GRANT’S PASS, Ore. — After 42 years in Atascadero, former City Council Member and Mayor Pro-tem Bob Kelley is moving on. Over the past several years, Kelley and his wife, LaVonne, took several trips in their RV to Grant’s Pass, Ore., and fell in love with the area. When it came time to retire, they decided to fulfill their dream of living on the water. Their new home on the Rogue River will allow them to do just that. Upon relocating, Kelley reminisced about his time in Atascadero, reflected on his legacy in local government, and provided some advice for the city’s future.
Bob Kelley and his family came to Atascadero in 1975, having been transferred from Los Angeles by his employer at the time, the California Highway Patrol. When he first moved here, Kelley said, “you would see maybe 15 cars between Atascadero and Paso; now it’s almost bumper to bumper.”
After his time with the CHP, Kelley worked building custom homes. As a builder, he had complaints about the fee and permitting system in Atascadero. According to Kelley, “I’ve always said that if somebody wants to complain, they should have an answer for how they’re going to fix it.” As a result, he joined the Planning Commission where he served for more than seven years.
“I think we did some good,” Kelley reflected. “I think we clarified some things that came to the Planning Commission from a builder’s standpoint, and the city staff was empowered to make proper changes.”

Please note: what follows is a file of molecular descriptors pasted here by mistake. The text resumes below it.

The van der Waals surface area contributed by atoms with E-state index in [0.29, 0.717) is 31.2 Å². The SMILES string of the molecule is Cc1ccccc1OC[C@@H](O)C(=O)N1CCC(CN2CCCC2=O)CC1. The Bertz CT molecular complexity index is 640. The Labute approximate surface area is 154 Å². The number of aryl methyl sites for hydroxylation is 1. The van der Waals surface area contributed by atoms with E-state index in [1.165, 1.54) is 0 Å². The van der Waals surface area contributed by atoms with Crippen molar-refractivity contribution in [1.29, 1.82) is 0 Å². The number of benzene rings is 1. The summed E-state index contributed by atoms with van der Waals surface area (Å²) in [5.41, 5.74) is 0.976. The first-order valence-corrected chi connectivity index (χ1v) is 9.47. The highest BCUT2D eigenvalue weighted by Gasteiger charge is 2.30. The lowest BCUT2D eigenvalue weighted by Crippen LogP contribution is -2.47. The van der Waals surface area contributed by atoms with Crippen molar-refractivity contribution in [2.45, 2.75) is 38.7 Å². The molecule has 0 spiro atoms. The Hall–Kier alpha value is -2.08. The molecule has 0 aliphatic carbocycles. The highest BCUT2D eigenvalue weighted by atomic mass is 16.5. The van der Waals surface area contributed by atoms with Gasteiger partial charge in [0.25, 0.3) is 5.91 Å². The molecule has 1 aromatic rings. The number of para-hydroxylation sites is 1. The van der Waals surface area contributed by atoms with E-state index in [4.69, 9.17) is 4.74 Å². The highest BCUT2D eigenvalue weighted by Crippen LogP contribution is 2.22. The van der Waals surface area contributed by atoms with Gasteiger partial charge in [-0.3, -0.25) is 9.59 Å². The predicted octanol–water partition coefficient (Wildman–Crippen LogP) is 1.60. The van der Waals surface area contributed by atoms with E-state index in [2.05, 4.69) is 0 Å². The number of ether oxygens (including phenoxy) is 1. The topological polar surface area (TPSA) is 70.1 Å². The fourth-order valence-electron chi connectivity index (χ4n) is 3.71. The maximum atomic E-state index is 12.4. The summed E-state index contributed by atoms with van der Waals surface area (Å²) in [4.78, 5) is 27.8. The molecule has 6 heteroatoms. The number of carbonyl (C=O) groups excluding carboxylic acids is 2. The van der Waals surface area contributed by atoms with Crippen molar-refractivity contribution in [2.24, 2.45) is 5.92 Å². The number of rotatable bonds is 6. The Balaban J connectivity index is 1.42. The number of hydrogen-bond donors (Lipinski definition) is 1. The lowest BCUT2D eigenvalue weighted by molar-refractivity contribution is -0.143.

Kelley’s service with the Planning Commission was just the beginning. In 2008 he was elected to Atascadero City Council where he had two main goals: to improve the building and planning department, and to clean up the city’s finances. On the first count, Kelley feels confident that he helped to make major improvements: “Atascadero now has about the best building department in the county,” Kelley said.
The second goal is where Kelley felt stalled by what he calls the “country club” mentality of local governance.
“I still have some concerns about the finances of the city,” he said. “We’ve been reserve spending for about 12 years and we’ve never talked about it. We need to balance the budget and, in my opinion, some things have been moved around in the books that aren’t entirely on the up-and-up, just to make things look good.”
However, Kelley feels he did what he could to encourage fiscal responsibility: he voted “no” on all fee and tax increases.
“I think that not only the Atascadero government, but all governments can do a better job of spending taxpayer’s money,” he said.
For Kelley, managing existing finances responsibly was necessary before asking the taxpayers for more funds.
It’s no secret that Kelley faced opposition on the City Council.
“I kind of stirred the pot,” he said. “I had a difficult time getting information and sometimes they wouldn’t give it to me. I asked them some very tough questions. But I guess that’s how you know you’ve done your job.”
Although Kelley’s time in Atascadero has come to an end, he had some advice for improving the city’s financial situation.
“People need to be more involved in the financial part of city government and know how the money is spent,” he said. “They need to be proactive, not reactive.” As part of this, Kelley recommends an independent commission of qualified individuals to look into city finances and discover why there has been reserve spending for the last twelve years.
In addition, Kelley encourages Atascadero residents to vote during the next City Council election.
“Unfortunately, to achieve anything, you have to have a majority on the City Council,” he said. “This next election will be a big one. People need to be informed, get involved, and vote.”
For Kelley, though, the fight for fiscal responsibility is at an end. When asked what his plans for the future are, Kelley said, “I plan to sit back on the porch, watch the river go by, do some kayaking and rafting, and enjoy the beautiful lifestyle.”